The Internet of Things’ will go down in history as the worst named technology in the world, and simply because we made it about things and not about people,” stated Michael L. Mathews, CIO at Oral Roberts University (ORU), some time ago at the United Nations. Our ability to convert smartphones into flashlights or to use them to open our garage doors may be considered nifty tricks by some, but, as Mathews explained, “that’s really not how the advancements in technology will improve society.”
Observing that we live in a fluid world — fluid economies, fluid governments, fluid jobs, fluid people — ORU's administration established a challenge: “How to make technology in education fluid?” They decided that, if they were somehow able to conquer that challenge, they could reach the needs of a fluid world. To be considered a truly global university, they needed to find a way to extend their reach to all seven billion people on the planet.
“At the time,” recalled Mathews, “there had been much talk about ‘flipping the classroom,’ which we saw as something that could easily be accomplished. But, ultimately, we knew that, to reach the needs of seven billion people, we needed to ‘flip the university.’ These are the origins of the philosophy that led to the construction of the Global Learning Center on the Campus of ORU. During this time of planning and strategizing, we received $8.5 million to develop a 'Global Learning Center' to begin doing the things we’d been discussing.” And so, their theories of “reaching the needs of a fluid world” and “flipping the university” began to take grand physical shape.
Of the $8.5 million that went into the construction of the center, which opened last January, approximately $2.5 million was spent on technology, $1.1 million of which was specifically spent on augmented and virtual reality. “We refer to the combination of the two,” explained Mathews, “as ‘mirrored reality.’” Students from all around the world, whether they’re remote or physically on the premises of ORU, can start immersing themselves into up to 500,000 different environments. “And that's really what we consider to be a university that’s flipped around,” he said.
“It's not about learning objects anymore,” continued Matthews. “It's about learning environments into which they can now immerse themselves. And then they begin to start seeing themselves in different ways.”
While Mathews feels that most people understand the term “artificial intelligence” to some degree, he also concedes that completely understanding the concept will always remain a bit illusive to many. “The real truth is at the stage of Augmented Intelligence, he said. really augmenting intelligence around the world by distributing augmented virtual reality, or mirrored reality, for people.”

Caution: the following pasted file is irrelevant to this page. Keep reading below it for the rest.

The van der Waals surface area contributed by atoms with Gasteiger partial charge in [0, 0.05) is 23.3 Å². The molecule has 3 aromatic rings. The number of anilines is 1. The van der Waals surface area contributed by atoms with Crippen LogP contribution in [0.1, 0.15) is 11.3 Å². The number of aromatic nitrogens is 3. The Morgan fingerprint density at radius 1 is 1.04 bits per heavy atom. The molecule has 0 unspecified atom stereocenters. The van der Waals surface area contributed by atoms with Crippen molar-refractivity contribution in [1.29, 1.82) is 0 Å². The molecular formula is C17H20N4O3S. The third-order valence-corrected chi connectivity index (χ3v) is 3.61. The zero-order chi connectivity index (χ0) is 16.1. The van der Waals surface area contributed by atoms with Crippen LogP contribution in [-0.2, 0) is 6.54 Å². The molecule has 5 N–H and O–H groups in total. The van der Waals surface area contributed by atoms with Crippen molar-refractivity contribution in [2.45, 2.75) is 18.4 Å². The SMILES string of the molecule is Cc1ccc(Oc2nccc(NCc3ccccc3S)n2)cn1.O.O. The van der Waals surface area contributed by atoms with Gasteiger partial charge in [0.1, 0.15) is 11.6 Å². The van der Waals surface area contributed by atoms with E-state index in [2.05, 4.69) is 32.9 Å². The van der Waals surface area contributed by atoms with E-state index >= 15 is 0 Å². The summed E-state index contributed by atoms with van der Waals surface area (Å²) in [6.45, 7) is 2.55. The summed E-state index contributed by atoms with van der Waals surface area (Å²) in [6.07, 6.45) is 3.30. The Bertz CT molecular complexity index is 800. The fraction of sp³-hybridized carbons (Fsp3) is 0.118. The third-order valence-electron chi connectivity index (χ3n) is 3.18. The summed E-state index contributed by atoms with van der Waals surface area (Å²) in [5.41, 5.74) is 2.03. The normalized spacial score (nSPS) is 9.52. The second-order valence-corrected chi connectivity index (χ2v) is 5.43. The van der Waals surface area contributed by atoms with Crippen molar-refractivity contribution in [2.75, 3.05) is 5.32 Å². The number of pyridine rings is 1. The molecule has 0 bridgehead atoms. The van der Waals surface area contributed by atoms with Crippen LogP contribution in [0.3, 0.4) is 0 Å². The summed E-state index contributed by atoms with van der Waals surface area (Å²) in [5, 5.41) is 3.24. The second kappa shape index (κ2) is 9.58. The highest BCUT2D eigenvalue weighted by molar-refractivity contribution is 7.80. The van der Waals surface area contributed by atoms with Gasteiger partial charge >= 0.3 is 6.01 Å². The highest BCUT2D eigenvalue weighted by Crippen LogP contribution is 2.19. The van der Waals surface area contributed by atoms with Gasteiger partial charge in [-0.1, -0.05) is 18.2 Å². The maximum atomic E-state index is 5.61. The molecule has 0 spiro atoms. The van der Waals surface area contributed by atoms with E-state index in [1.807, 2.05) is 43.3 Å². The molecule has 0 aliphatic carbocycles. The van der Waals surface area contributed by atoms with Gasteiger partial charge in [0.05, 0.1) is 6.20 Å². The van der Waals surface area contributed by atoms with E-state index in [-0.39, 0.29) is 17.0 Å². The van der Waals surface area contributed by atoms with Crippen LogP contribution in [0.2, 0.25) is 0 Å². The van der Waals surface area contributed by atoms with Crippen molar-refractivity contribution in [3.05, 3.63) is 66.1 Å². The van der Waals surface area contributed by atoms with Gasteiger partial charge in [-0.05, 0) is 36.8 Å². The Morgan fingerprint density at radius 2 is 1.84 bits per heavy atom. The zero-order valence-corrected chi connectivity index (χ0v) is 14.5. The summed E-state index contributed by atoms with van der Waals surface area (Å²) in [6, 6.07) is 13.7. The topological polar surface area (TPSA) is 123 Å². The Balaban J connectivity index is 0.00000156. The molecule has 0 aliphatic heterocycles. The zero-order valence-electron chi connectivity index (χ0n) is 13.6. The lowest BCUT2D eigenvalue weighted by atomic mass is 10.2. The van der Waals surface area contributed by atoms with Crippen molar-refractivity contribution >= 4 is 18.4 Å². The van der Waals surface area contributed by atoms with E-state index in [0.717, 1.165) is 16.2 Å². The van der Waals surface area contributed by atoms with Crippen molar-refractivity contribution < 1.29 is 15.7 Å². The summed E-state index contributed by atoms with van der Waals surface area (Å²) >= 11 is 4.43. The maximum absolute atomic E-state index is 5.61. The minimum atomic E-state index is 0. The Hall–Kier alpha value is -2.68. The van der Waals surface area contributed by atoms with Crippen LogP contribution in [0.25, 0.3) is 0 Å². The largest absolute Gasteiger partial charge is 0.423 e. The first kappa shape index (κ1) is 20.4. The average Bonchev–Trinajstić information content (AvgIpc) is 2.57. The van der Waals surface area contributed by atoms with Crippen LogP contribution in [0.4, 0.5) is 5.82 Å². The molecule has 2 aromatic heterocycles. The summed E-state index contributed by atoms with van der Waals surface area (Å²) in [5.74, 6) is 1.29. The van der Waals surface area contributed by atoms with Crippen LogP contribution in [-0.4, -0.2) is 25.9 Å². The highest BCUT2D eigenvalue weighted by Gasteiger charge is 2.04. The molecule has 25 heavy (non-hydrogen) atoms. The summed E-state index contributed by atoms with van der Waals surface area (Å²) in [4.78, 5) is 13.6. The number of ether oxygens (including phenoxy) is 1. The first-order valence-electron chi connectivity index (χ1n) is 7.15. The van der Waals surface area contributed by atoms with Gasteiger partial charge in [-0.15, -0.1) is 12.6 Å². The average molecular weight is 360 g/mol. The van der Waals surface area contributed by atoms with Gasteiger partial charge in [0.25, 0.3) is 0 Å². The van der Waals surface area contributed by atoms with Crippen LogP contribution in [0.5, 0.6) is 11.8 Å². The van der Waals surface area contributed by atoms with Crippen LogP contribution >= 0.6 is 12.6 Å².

During the planning and development of the Global Learning Center, the terms more or less merged into what Mathews and the university now refer to as “GeoVision Technology.” “Our single sign-on platform allows students to gain access to everything,” said Mathews, “and now we know that education can be nimble, and we can pass intelligence around the world.
In the end, Mathews is highly gratified by the resounding success that this new facility has realized almost immediately upon opening its doors. Asked to articulate his satisfaction, he told a story. “About three years ago, I started using terms like ‘mirrored reality,’ ‘teleportation,’ you know, instead of web conferencing, and ‘quantum entanglement,’ and people would say, ‘Mike, what are you talking about?’ Then, about a month ago, there was a report that ran about some Chinese scientists who were able to teleport a photon to a satellite over space and back, and, in that article, guess which three terms they used: ‘mirrored reality,’ ‘teleportation’ and ‘quantum entanglement.’ So, you know, I'm blessed, more than anything, to be at a university that allows me to sort of go off on the deep end a little bit. But, really, this serves to prove that, truly, there is no other discipline in the world that has as many educated people as education. So why are we the last ones to embrace transformation? We should be the leaders. I’ve never been in a place where the faculty was more embracing of that which we're doing. And I think the credibility that we've driven for three years now, for great service, uninterruptible service, the art of technology, understanding academic technology and piecing it all together … it's quite the story to tell.”
Quite a story, indeed. And that’s probably the biggest understatement Mathews has ever made.